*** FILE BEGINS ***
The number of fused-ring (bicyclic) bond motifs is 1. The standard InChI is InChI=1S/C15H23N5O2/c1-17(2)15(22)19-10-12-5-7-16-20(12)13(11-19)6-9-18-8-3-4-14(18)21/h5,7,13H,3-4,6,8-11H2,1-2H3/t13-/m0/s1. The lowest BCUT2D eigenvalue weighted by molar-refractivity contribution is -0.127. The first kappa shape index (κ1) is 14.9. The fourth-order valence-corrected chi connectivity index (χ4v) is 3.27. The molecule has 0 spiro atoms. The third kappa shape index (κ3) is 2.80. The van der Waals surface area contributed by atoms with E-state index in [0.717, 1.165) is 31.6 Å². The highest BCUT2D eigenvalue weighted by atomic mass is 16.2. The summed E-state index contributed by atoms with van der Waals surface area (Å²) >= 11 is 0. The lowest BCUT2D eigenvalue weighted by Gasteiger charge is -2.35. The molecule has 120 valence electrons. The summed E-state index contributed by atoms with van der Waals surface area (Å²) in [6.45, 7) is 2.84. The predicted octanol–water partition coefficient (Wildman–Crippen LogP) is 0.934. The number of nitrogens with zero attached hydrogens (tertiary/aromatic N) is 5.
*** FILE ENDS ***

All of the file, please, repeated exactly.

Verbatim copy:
The number of fused-ring (bicyclic) bond motifs is 1. The standard InChI is InChI=1S/C15H23N5O2/c1-17(2)15(22)19-10-12-5-7-16-20(12)13(11-19)6-9-18-8-3-4-14(18)21/h5,7,13H,3-4,6,8-11H2,1-2H3/t13-/m0/s1. The lowest BCUT2D eigenvalue weighted by molar-refractivity contribution is -0.127. The first kappa shape index (κ1) is 14.9. The fourth-order valence-corrected chi connectivity index (χ4v) is 3.27. The molecule has 0 spiro atoms. The third kappa shape index (κ3) is 2.80. The van der Waals surface area contributed by atoms with E-state index in [0.717, 1.165) is 31.6 Å². The highest BCUT2D eigenvalue weighted by atomic mass is 16.2. The summed E-state index contributed by atoms with van der Waals surface area (Å²) >= 11 is 0. The lowest BCUT2D eigenvalue weighted by Gasteiger charge is -2.35. The molecule has 120 valence electrons. The summed E-state index contributed by atoms with van der Waals surface area (Å²) in [6.45, 7) is 2.84. The predicted octanol–water partition coefficient (Wildman–Crippen LogP) is 0.934. The number of nitrogens with zero attached hydrogens (tertiary/aromatic N) is 5.